1. Emergent (Preliterate) (Age Range: 0-5 yrs.)

Early Emergent Stage (A) – In this stage the student(s) may produce large scribbles that are basically drawings.  These movements may consist of circular motions, and the child may tell a story as they draw.  During this stage there are no designs that look like letters, and the writing is undecipherable from their drawing.

Middle of Emergent Stage (B) – In this stage children begin to produce some letters.  Pretend writing is now seen, however, it is separate from the picture.  Although there is pretend writing, there is still no relationship between letters and sounds.  The child’s writing may occur, yet, it could occur in any direction; typically it is linear.

End of Middle Emergent Stage (C) – The children begin to learn letters.  These letters are usually the letter of their names.  The children also begin to pay attention to the sounds in words.  Their writing starts to include the most prominent or salient sounds in a word.  They are able to make a few letter-sound matches.

End of Emergent Stage (D) – Students now are starting to memorize some words and write them repeatedly.  Typical words that children write over and over are Cat, Mom, love, and Dad.

Source (Words Their Way)

2. Letter Name-Alphabetic (Letter Name) (Age Range: 5-8 yrs.)

In this stage students use the names of the letters as cues to the sound they want to represent.  For example, Ellie’s used the letter y to represent the /w/ sound at the beginning of the word when, because the first sound in the pronounced letter name is Y (wie) matches the first sound in the word when.  The letter name for N includes the “en” sound to finish off the word when.  Lastly, Ellie used R and U to represent the entire words are and you.  Charles Read created the term Letter Name Spelling based upon using letter names to represent speech sounds.

Early Letter Name-Alphabetic Spelling – Students in this stage apply the alphabetic principle primarily to consonants.  They often spell the first sound and then the last sound of single-syllable words.  Typically the middle letters (vowels) are omitted.  Usually the first sound of a two-letter consonant blend is represented, as in FT for float.  In addition, in this stage the child often lacks spacing between words.  This type of writing is known as semiphonetic because only some of the phonemes are represented.  Lastly, many students use the alphabetic principle, they find matches between letters and spoken word by how the sound is made or articulated in the mouth.  For example, students may confuse the /b/ sound and /p/ sound because they are made with the lips in the same way except for one feature: In making the /b/, the vocal chords vibrate to produce a voiced sound.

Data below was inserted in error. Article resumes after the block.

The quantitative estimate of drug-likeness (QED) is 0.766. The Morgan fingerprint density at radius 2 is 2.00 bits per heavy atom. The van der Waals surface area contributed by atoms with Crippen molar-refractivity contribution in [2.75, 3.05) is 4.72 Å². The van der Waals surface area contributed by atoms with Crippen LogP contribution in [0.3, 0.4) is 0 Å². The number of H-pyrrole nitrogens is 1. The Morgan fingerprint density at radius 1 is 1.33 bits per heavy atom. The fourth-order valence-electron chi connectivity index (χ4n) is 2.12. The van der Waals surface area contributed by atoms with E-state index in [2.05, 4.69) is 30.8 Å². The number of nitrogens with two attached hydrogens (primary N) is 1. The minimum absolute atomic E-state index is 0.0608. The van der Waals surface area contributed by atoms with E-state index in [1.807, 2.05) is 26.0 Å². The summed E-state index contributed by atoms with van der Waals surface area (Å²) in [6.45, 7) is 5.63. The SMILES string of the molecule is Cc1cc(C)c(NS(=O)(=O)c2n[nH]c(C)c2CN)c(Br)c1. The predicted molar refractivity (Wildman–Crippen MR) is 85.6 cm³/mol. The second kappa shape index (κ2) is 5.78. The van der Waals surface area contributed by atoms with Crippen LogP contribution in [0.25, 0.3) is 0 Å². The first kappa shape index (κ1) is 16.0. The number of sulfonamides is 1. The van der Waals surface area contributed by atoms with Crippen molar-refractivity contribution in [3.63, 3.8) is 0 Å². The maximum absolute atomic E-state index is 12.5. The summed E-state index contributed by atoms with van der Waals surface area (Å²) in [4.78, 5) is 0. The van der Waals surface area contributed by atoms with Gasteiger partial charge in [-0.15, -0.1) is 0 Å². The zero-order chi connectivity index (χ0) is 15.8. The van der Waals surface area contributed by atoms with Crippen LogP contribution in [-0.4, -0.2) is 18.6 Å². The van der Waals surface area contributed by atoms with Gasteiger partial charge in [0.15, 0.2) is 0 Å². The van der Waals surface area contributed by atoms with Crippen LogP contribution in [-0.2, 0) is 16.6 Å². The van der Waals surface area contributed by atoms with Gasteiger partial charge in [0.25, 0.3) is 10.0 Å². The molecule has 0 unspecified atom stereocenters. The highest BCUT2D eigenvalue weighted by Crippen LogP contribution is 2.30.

Source (Words Their Way)

Middle to Late Letter Name-Alphabetic Spelling – Students in this stage show mastery of most beginning and ending consonants, and can master spelling high-frequent words correctly, such as will, love, have, and you.  Although they can master those words they still make spelling errors.  In addition, students in this stage know to use vowels, yet, they use them incorrectly.  Long vowels, which “say their name,” appear in tim for time and hop for hope, but silent letters are not represented.  Short vowels are used but confused, as in miss spelled as mes and much as mich.